But then I realized that what these major Facebook games are really selling is control. They are about giving you a little oasis, a patch of unreality that you can make just as perfect and ordered and neat as you like. When you are building your dream house or plantation or suburb, no one else can mess it up. No one is badgering you to change it or make it better. Not your parents, or your children, or your boss, or your boyfriend or your husband. It’s yours.
Surveys indicate that women broadly outnumber men on social networks and also use them more avidly. More narrowly, within social gaming, women also play much more than men.
It was a game industry executive who clued me in to the fact that the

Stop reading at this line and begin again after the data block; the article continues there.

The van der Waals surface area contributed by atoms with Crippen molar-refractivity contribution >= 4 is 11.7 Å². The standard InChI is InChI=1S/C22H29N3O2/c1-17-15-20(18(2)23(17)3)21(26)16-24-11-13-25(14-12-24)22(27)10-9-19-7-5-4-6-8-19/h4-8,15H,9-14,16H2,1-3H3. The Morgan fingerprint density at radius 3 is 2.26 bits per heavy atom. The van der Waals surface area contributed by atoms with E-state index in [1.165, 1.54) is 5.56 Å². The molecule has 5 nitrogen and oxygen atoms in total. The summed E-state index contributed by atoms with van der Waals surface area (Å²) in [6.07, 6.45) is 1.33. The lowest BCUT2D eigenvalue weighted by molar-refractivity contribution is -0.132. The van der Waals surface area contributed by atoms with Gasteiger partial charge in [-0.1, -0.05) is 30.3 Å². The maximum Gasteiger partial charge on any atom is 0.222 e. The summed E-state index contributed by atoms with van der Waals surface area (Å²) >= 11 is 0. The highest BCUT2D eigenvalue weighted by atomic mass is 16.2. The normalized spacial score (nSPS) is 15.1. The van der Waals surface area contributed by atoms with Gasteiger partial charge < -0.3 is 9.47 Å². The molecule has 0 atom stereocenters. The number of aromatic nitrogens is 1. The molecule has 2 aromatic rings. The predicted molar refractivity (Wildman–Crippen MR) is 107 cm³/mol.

top social games appeal most heavily to women and girls. That’s one
reason FrontierVille, which was supposed to be Zynga’s big new game last
year, basically flopped (it now has only around three million users): the chopping-down-trees and fighting-off-bears vibe was too macho.
And it was a female friend who made me think that playing a game like
the Sims Social is actually a bit like a sewing circle. It requires
close attention to detail, you produce something of your own design and
women often do it together to get away from annoying men.
As she put it, “Is it so different from women who sit around crocheting macramé owls?”
--Seth Schiesel, NYT, on new ways to satisfy old needs